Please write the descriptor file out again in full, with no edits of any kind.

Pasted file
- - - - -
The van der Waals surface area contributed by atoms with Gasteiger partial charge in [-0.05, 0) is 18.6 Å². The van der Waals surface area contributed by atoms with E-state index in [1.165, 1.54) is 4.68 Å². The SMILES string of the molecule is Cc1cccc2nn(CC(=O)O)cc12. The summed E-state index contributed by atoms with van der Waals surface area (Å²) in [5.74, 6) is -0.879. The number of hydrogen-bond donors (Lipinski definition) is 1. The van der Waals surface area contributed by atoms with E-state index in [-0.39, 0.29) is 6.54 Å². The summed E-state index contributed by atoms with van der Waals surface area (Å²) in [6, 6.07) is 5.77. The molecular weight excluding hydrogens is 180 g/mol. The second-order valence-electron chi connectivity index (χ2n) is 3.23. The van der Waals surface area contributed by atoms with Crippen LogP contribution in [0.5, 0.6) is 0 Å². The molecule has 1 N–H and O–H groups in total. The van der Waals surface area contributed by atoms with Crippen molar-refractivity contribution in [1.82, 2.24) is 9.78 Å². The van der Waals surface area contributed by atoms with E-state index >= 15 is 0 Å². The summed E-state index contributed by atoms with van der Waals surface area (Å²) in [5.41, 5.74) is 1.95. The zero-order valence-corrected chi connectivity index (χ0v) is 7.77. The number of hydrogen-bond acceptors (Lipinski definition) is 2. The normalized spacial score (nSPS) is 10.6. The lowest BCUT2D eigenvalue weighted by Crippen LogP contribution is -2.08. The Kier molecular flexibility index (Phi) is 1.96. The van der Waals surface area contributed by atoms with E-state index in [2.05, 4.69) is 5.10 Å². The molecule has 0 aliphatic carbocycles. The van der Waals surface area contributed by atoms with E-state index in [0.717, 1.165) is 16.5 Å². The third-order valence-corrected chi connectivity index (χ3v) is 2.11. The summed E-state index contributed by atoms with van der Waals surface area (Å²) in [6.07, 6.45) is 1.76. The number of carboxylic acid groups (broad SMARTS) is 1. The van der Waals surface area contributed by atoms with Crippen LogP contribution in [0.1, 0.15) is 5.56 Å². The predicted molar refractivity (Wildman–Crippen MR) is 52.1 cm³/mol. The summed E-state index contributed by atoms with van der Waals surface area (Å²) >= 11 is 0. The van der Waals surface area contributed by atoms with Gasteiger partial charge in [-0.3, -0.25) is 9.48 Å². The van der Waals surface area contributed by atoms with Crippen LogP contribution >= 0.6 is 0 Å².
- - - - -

The van der Waals surface area contributed by atoms with Gasteiger partial charge in [-0.05, 0) is 18.6 Å². The van der Waals surface area contributed by atoms with E-state index in [1.165, 1.54) is 4.68 Å². The SMILES string of the molecule is Cc1cccc2nn(CC(=O)O)cc12. The summed E-state index contributed by atoms with van der Waals surface area (Å²) in [5.74, 6) is -0.879. The number of hydrogen-bond donors (Lipinski definition) is 1. The van der Waals surface area contributed by atoms with E-state index in [-0.39, 0.29) is 6.54 Å². The summed E-state index contributed by atoms with van der Waals surface area (Å²) in [6, 6.07) is 5.77. The molecular weight excluding hydrogens is 180 g/mol. The second-order valence-electron chi connectivity index (χ2n) is 3.23. The van der Waals surface area contributed by atoms with Crippen LogP contribution in [0.5, 0.6) is 0 Å². The molecule has 1 N–H and O–H groups in total. The van der Waals surface area contributed by atoms with Crippen molar-refractivity contribution in [1.82, 2.24) is 9.78 Å². The van der Waals surface area contributed by atoms with E-state index >= 15 is 0 Å². The summed E-state index contributed by atoms with van der Waals surface area (Å²) in [5.41, 5.74) is 1.95. The zero-order valence-corrected chi connectivity index (χ0v) is 7.77. The number of hydrogen-bond acceptors (Lipinski definition) is 2. The normalized spacial score (nSPS) is 10.6. The lowest BCUT2D eigenvalue weighted by Crippen LogP contribution is -2.08. The Kier molecular flexibility index (Phi) is 1.96. The van der Waals surface area contributed by atoms with E-state index in [2.05, 4.69) is 5.10 Å². The molecule has 0 aliphatic carbocycles. The van der Waals surface area contributed by atoms with E-state index in [0.717, 1.165) is 16.5 Å². The third-order valence-corrected chi connectivity index (χ3v) is 2.11. The summed E-state index contributed by atoms with van der Waals surface area (Å²) in [6.07, 6.45) is 1.76. The number of carboxylic acid groups (broad SMARTS) is 1. The van der Waals surface area contributed by atoms with Crippen LogP contribution in [0.1, 0.15) is 5.56 Å². The predicted molar refractivity (Wildman–Crippen MR) is 52.1 cm³/mol. The summed E-state index contributed by atoms with van der Waals surface area (Å²) >= 11 is 0. The van der Waals surface area contributed by atoms with Gasteiger partial charge in [-0.3, -0.25) is 9.48 Å². The van der Waals surface area contributed by atoms with Crippen LogP contribution >= 0.6 is 0 Å².